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Oestrogen or progesterone: which HRT is right for you?

By Nikki Withers


Hormone replacement therapy (HRT) is a common treatment method for relieving symptoms of menopause. But how does it work, what options are available, and what are the possible side effects of treatment?

Menopause is a period in a woman’s life when the ovaries stop producing eggs and menstruation ceases. It usually occurs when a woman reaches her late 40s or early 50s, but some women can experience menopause in their 30s or early 40s.

It is caused by falling levels of oestrogen and progesterone: two key hormones involved in controlling the menstrual cycle. Falling levels of these hormones can cause a range of unpleasant symptoms, such as hot flushes or night sweats, which can last for just a few weeks or continue for a number of years.


What is hormone replacement therapy?

Hormone replacement therapy (HRT) is used to help restore a woman’s levels of oestrogen and progesterone to normal, and therefore relieve some of the symptoms of menopause.


Oestrogen

Oestrogen is involved in controlling when the ovaries release an egg. The drop in oestrogen during menopause can result in a number of physical and emotional symptoms including:

  • Hot flushes
  • Night sweats
  • Depression
  • Vaginal dryness
  • Loss of libido

All types of HRT contain oestrogen and aim to return levels of this hormone to normal.


Progesterone

Progesterone is involved in regulating the thickening of the uterine wall. Falling levels of progesterone do not affect the body in the same way as oestrogen. However, if you take HRT that just contains oestrogen, the lining of the uterus can build up and increase a woman’s risk of developing cancer of the uterus. Progesterone is therefore often used in combination with oestrogen, to reduce this risk. Women who have had a hysterectomy do not need to take progesterone as they no longer have a womb and so aren’t at risk of developing uterine cancer.


Types of HRT

There are different types of HRT and finding the right one can often prove difficult. A low dose is usually recommended to start with to minimise the side effects. This can be increased at a later date if necessary.


Cyclical HRT

Cyclical HRT is usually recommended to women who are experiencing menopause symptoms but are still menstruating. There are two types:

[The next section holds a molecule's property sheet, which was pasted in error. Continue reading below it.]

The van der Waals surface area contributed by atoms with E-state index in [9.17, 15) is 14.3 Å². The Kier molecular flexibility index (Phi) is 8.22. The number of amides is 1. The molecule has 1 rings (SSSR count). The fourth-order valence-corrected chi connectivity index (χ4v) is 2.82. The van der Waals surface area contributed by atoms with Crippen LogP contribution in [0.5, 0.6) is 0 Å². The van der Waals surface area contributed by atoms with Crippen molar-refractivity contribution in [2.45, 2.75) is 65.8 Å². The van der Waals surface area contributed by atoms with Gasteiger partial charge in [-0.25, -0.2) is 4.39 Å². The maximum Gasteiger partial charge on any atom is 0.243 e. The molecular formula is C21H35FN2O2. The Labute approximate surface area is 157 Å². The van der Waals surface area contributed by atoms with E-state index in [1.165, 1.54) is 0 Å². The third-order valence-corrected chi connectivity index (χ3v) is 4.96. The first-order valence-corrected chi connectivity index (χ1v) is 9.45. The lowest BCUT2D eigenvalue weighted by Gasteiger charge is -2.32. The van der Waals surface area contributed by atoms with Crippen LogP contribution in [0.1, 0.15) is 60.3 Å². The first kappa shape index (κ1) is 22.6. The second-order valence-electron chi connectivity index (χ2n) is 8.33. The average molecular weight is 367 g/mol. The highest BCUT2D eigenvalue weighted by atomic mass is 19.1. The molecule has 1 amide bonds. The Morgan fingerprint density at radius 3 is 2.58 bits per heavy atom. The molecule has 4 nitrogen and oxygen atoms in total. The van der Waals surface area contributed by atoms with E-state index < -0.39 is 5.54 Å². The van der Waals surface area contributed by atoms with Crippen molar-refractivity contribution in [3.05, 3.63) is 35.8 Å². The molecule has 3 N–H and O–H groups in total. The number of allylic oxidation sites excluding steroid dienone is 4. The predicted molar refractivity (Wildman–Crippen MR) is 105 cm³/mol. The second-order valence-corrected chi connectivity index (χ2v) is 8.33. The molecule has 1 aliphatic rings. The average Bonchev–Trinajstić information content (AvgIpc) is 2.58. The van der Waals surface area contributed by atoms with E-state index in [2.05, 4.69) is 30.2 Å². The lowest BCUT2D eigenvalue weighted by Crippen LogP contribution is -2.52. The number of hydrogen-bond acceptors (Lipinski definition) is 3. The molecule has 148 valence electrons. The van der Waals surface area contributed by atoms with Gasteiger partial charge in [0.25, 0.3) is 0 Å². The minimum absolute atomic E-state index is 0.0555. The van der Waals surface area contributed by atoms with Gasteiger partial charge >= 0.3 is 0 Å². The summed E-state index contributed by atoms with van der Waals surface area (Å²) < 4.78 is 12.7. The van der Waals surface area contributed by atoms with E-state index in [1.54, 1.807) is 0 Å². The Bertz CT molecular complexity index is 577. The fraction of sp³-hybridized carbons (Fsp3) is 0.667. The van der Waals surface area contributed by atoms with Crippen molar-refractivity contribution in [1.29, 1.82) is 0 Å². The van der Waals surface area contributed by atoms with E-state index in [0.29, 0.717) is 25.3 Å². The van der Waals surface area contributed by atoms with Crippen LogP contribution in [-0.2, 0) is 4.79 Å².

• Monthly HRT – oestrogen is taken every day and progesterone is taken at the end of the menstrual cycle for 12-14 days. This results in a regular bleed every 28 days and is usually recommended to women who are having regular periods.
  • Three-monthly HRT oestrogen is taken every day and progesterone is taken for 12-14 days every 13 weeks. This results in a bleed every 3 months and is usually recommended to women who are experiencing irregular periods.


Continuous combined HRT

Continuous combined HRT is usually recommended to post-menopausal women. Both oestrogen and progesterone are taken every day without a break.


Oestrogen-only HRT

Oestrogen-only HRT is usually recommended to women who have had a hysterectomy. This is because they have had their womb removed and so there is no risk of developing cancer of the uterus and therefore no need to take progesterone.


How is HRT taken?

HRT can be taken in a number of forms and some women prefer one method more than others. It can be taken as a tablet, skin patch, gel, implant or vaginal cream or ring. Some methods work better for certain symptoms so it is worth talking to a doctor to see which is likely to suit you.


What are the side effects of HRT?

Side effects with HRT are uncommon and usually improve over time. They include:

  • Breast tenderness or swelling
  • Headaches/migraines
  • Fluid retention
  • Nausea
  • Bloating
  • Depression


Is HRT suitable for everyone?

In short, the answer is no. HRT may not be suitable for women who:

  • Are pregnant
  • Have a history of breast, ovarian or womb cancer
  • Have a history of heart disease or stroke
  • Have a history of blood clots
  • Have liver disease
  • Have untreated high blood pressure


Are there risks of HRT?

HRT has recently received a lot of media attention after the publication of several studies that raised concerns over its safety. However, these findings should be looked at carefully as they don’t apply to most cases and may be misleading.


The main risks associated with HRT are:

  • Breast cancer
  • Ovarian cancer
  • Womb cancer
  • Venous thromboembolism (a blood clot that can cause deep vein thrombosis)
  • Stroke
  • Coronary heart disease

If you are unsure of which HRT is right for you or are worried about the risks of HRT you should seek advice from your GP.

Nikki Withers

From Nikki Withers

Nikki Withers is a freelance health and medical writer, personal trainer and fitness instructor. Previously editor of two healthcare magazines, Nikki now juggles her time between writing and motivating people to improve their health through diet, fitness and lifestyle changes.

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